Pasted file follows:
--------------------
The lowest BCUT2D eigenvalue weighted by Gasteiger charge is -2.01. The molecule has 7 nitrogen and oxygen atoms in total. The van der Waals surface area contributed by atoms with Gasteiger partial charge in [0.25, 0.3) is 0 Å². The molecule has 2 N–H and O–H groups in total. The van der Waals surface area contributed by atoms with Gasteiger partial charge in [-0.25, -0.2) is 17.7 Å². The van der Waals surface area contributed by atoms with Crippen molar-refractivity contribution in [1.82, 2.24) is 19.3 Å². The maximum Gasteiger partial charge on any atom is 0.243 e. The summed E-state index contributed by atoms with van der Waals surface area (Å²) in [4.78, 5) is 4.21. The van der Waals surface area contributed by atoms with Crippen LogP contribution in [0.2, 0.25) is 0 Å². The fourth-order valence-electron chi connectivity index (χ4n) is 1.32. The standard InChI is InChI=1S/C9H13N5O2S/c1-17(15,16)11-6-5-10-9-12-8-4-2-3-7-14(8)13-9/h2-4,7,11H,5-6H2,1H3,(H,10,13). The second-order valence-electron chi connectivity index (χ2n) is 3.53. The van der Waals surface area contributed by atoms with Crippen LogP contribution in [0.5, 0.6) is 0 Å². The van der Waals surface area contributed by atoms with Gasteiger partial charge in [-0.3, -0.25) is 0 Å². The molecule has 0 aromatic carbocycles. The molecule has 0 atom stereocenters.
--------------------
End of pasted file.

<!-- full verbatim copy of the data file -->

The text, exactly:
The lowest BCUT2D eigenvalue weighted by Gasteiger charge is -2.01. The molecule has 7 nitrogen and oxygen atoms in total. The van der Waals surface area contributed by atoms with Gasteiger partial charge in [0.25, 0.3) is 0 Å². The molecule has 2 N–H and O–H groups in total. The van der Waals surface area contributed by atoms with Gasteiger partial charge in [-0.25, -0.2) is 17.7 Å². The van der Waals surface area contributed by atoms with Crippen molar-refractivity contribution in [1.82, 2.24) is 19.3 Å². The maximum Gasteiger partial charge on any atom is 0.243 e. The summed E-state index contributed by atoms with van der Waals surface area (Å²) in [4.78, 5) is 4.21. The van der Waals surface area contributed by atoms with Crippen LogP contribution in [0.2, 0.25) is 0 Å². The fourth-order valence-electron chi connectivity index (χ4n) is 1.32. The standard InChI is InChI=1S/C9H13N5O2S/c1-17(15,16)11-6-5-10-9-12-8-4-2-3-7-14(8)13-9/h2-4,7,11H,5-6H2,1H3,(H,10,13). The second-order valence-electron chi connectivity index (χ2n) is 3.53. The van der Waals surface area contributed by atoms with Crippen LogP contribution in [0.5, 0.6) is 0 Å². The van der Waals surface area contributed by atoms with Gasteiger partial charge in [-0.3, -0.25) is 0 Å². The molecule has 0 aromatic carbocycles. The molecule has 0 atom stereocenters.